At https://phys.org/news/2023-06-lost-giants-reveals-decline-abundance.html … the diversity and abundance of elephants in Africa was much greater in the past. Using fossil evidence a new study looks at past animal size and the number of animals alive and thriving. As such, they claim to challenge assumptions about the cause of megafaunal extinctions in Africa. By this phrase they mean the well drilled theory that it was all down to human hunters – especially at the end of the Ice Age. This idea is inextricably linked to the use of models – and the limited input into those models.
Fossilised teeth play a big role in the study. The researchers say they found evidence for decreasing number coinciding with increasing size, which appears to fit into pre-conceived opinion. It is known as ‘metabolic scaling’ and does have merit as large size is not a continuous process, but ebbs and flows. Some elephants reached a size of ten tons – unparalleled in the modern world. The loss of these large animals is coeval with the end of the Pliocene, and again at the end of the Pleistocene, for example. Today’s animals are miniaturised, it would seem.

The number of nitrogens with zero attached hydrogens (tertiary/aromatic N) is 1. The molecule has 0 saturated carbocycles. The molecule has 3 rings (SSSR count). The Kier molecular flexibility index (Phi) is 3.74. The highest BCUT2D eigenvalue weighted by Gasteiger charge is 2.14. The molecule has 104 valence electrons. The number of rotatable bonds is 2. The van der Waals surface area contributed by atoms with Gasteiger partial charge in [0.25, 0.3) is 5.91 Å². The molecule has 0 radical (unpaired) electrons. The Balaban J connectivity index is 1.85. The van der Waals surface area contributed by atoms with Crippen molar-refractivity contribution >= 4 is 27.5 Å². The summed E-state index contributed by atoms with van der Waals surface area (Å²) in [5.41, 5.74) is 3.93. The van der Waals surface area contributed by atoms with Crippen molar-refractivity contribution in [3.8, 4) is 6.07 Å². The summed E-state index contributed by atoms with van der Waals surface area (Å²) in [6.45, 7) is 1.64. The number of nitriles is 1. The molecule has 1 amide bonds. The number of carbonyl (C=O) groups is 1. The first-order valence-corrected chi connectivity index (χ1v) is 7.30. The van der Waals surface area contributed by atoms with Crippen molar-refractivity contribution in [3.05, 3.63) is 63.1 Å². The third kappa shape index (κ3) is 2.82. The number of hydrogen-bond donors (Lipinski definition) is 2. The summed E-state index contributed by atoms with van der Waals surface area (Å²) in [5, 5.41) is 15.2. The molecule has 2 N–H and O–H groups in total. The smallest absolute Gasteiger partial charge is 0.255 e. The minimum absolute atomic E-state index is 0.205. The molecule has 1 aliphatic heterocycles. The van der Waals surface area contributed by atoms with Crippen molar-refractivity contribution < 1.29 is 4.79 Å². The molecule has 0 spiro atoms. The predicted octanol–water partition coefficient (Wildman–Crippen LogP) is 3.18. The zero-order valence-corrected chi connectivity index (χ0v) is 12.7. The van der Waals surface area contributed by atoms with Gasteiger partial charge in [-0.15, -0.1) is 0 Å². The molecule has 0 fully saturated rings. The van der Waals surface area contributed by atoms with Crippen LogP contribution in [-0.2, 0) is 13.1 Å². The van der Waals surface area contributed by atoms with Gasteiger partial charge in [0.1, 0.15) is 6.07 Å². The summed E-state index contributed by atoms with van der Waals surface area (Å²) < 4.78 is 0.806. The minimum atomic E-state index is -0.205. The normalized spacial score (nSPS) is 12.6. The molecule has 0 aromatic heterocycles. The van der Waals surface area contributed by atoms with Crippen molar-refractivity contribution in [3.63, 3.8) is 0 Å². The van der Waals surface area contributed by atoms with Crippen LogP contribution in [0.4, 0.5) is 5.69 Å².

The big surprise came with size abundance distribution and how it changed over time. Communities of animals living more than 4 million years ago had a higher number of large animals – and their disappearance did not just happen at the end of the Ice Age. The study outcome says the loss of African elephants took place long before humans played a significant role – although there was an extensive event in the Late Pleistocene that was followed by human expansion during the Holocene. Megafaunal losses occurred much earlier – in Lste Pliocene for example. However, at no point is catastrophism featured. It is as if it did not and could not happen. It would explain the end of Pliocene and end of Pleistocene die-offs.
In similar vein, at https://phys.org/news/2023-06-giant-tree-kangaroos-unexpected-australia-major.html … we have giant tree kangaroos living in wider regions of Australia, in what are now dry and desert like environments. Currently, these dimunitive animals live in the tree canopy of tropical forest in Queensland and New Guinea. However, they were once endemic right across most of Australia. They were also, very often, much greater in size. They too thrived in the Pliocene – and they too were effected by whatever brought the end of the Pliocene to a close. They, like African elephants, also survived into the Pleistocene – with modifications.